It is trite as established in R. v. Turnbull[23] that recognition may be more reliable than identification of a stranger; but even when the witness is purporting to recognise someone whom he knows, the jury should be reminded that mistakes in recognition of close relatives and friends are sometimes made. In Afolalu v. State[24], where there was evidence that the eye witness knew the appellant before the incident and that on the morning after the robbery incident, she went to look for him at the same place where she used to see him and he was there and she invited the police to arrest him. The Court of Appeal held that the witness made a positive and unequivocal identification of the appellant.


In Ndidi’s case under discussion, the PW1 also said in her testimony: At day break, I raised alarm, and our community member came around, he reported the matter to the police. I told the police that I saw the accused person. I made a statement to the police at Abavo[25]. It is established[26] that where the accused is well known to the victim, and is not identified by the said victim at the earliest opportunity, such delay in identifying the accused person makes the evidence of identification suspect and reduces the truth of the evidence below an acceptable and probative level.[27] In the instant case, the witness did not delay in mentioning the appellant as the person she saw. In Archibong v. State[28], the appellant conceded that both PW2 and PW3 were known to him before the date of the incident in question. So the identification of the appellant by PW2 and PW3 who knew the appellant as their regular customer and as the person who went into the room with the deceased on that day could hardly be a mistaken identity.[29]  In considering the duty of the court where the accused challenges the correctness of his identification, the Supreme Court in Ukpabi v. State[30], Per Uwaifo J.S.C., asserted:

Whenever the case against an accused person depends wholly or substantially on the correctness of his identification, and he alleges that the identification was mistaken, the court must closely examine the evidence. In acting on it, it must view it with caution, so that any real weakness discovered about it must lead to giving the accused the benefit of the doubt. The principle however, is more appropriate in circumstances where an identification parade was considered necessary and had been conducted. In the instant case, there was no question of a formal identification parade. It was not necessary. What happened was that PW2 recognized one of those who robbed him while the matter was still fresh in his mind and incidentally, the man [appellant] was still in the neighborhood and within easy reach as it were.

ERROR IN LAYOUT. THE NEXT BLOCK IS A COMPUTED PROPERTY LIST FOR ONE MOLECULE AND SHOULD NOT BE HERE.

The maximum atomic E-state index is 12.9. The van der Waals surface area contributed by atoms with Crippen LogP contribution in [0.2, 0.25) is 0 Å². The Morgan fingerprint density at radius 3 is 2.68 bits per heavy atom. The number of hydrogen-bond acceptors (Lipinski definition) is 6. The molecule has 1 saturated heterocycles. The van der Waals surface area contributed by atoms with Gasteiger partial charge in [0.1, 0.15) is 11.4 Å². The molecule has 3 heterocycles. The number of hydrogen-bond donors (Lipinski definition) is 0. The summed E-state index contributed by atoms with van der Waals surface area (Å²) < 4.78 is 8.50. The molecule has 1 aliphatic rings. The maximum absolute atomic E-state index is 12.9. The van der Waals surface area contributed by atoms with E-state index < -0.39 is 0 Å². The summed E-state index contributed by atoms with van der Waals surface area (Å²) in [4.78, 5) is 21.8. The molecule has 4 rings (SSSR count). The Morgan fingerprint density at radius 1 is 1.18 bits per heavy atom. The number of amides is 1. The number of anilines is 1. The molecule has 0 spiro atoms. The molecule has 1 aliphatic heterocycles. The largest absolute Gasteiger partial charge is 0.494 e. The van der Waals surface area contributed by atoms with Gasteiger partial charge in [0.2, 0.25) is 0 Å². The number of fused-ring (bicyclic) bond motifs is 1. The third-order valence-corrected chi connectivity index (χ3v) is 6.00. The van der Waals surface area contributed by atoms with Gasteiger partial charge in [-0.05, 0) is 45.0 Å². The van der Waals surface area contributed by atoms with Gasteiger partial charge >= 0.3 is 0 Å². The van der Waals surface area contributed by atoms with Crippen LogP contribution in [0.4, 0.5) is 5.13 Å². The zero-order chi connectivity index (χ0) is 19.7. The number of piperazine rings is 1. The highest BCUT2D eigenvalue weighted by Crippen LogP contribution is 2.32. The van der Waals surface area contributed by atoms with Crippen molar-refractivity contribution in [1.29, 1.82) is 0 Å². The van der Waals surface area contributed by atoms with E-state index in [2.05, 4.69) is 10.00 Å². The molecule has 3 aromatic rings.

The Supreme Court in Ukpabi’s case, which has similar attributes with the case of Ndidi v. State, dismissed the appeal and affirmed the concurrent findings of the Courts below. Just like in Ukpabi’s case, P.W.1 in Ndidi’s case, recognized the appellant and promptly identified him. In Ani v. State,[31] the Supreme Court held that where an eye witness omitted to mention at the earliest opportunity the name or names of the person or persons whom he allegedly saw committing an offence, a court must be careful in accepting his evidence given later and implicating the person or persons charged, unless a satisfactory explanation is given. The Court went further to state in Ani’s case that:

the failure of the complainant such as PWI in the instant case, to mention the name or names of the accused person or suspects to the police at the earliest opportunity, gives the impression that at the time he was making the complaint, he did not know the person or persons who committed the alleged offence…[32].